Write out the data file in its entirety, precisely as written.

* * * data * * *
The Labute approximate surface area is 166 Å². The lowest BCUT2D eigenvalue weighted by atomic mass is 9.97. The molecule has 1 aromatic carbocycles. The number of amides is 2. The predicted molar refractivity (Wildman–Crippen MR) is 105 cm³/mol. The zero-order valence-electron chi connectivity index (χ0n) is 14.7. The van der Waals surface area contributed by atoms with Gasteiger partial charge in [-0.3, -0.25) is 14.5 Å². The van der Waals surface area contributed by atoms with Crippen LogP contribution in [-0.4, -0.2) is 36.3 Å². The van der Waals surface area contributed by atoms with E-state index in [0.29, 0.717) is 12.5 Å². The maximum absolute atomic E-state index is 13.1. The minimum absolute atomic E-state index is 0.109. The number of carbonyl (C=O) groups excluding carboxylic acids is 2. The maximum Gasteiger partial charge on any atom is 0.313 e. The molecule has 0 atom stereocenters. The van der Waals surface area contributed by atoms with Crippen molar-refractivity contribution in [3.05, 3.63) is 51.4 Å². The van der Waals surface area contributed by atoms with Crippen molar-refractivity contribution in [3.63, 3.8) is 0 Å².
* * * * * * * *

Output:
The Labute approximate surface area is 166 Å². The lowest BCUT2D eigenvalue weighted by atomic mass is 9.97. The molecule has 1 aromatic carbocycles. The number of amides is 2. The predicted molar refractivity (Wildman–Crippen MR) is 105 cm³/mol. The zero-order valence-electron chi connectivity index (χ0n) is 14.7. The van der Waals surface area contributed by atoms with Gasteiger partial charge in [-0.3, -0.25) is 14.5 Å². The van der Waals surface area contributed by atoms with Crippen LogP contribution in [-0.4, -0.2) is 36.3 Å². The van der Waals surface area contributed by atoms with E-state index in [0.29, 0.717) is 12.5 Å². The maximum absolute atomic E-state index is 13.1. The minimum absolute atomic E-state index is 0.109. The number of carbonyl (C=O) groups excluding carboxylic acids is 2. The maximum Gasteiger partial charge on any atom is 0.313 e. The molecule has 0 atom stereocenters. The van der Waals surface area contributed by atoms with Crippen molar-refractivity contribution in [3.05, 3.63) is 51.4 Å². The van der Waals surface area contributed by atoms with Crippen molar-refractivity contribution in [3.63, 3.8) is 0 Å².